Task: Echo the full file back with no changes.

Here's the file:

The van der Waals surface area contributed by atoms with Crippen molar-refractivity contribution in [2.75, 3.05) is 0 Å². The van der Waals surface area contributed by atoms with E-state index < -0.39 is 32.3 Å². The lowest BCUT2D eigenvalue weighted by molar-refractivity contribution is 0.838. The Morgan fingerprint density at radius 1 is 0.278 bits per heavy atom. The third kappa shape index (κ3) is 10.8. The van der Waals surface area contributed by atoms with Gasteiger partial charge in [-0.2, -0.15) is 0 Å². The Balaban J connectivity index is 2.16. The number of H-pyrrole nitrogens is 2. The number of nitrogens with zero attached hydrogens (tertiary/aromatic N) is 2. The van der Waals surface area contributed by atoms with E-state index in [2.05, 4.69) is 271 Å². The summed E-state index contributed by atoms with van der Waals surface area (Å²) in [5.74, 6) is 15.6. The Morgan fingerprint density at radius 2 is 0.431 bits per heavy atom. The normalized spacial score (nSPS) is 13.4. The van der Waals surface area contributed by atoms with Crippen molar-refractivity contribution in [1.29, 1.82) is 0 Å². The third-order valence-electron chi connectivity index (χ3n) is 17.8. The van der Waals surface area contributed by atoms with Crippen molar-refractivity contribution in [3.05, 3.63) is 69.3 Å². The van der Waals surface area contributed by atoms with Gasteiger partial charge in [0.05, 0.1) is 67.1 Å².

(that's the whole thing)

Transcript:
The van der Waals surface area contributed by atoms with Crippen molar-refractivity contribution in [2.75, 3.05) is 0 Å². The van der Waals surface area contributed by atoms with E-state index < -0.39 is 32.3 Å². The lowest BCUT2D eigenvalue weighted by molar-refractivity contribution is 0.838. The Morgan fingerprint density at radius 1 is 0.278 bits per heavy atom. The third kappa shape index (κ3) is 10.8. The van der Waals surface area contributed by atoms with Gasteiger partial charge in [-0.2, -0.15) is 0 Å². The Balaban J connectivity index is 2.16. The number of H-pyrrole nitrogens is 2. The number of nitrogens with zero attached hydrogens (tertiary/aromatic N) is 2. The van der Waals surface area contributed by atoms with E-state index in [2.05, 4.69) is 271 Å². The summed E-state index contributed by atoms with van der Waals surface area (Å²) in [5.74, 6) is 15.6. The Morgan fingerprint density at radius 2 is 0.431 bits per heavy atom. The normalized spacial score (nSPS) is 13.4. The van der Waals surface area contributed by atoms with Crippen molar-refractivity contribution in [1.29, 1.82) is 0 Å². The third-order valence-electron chi connectivity index (χ3n) is 17.8. The van der Waals surface area contributed by atoms with Crippen molar-refractivity contribution in [3.05, 3.63) is 69.3 Å². The van der Waals surface area contributed by atoms with Gasteiger partial charge in [0.05, 0.1) is 67.1 Å².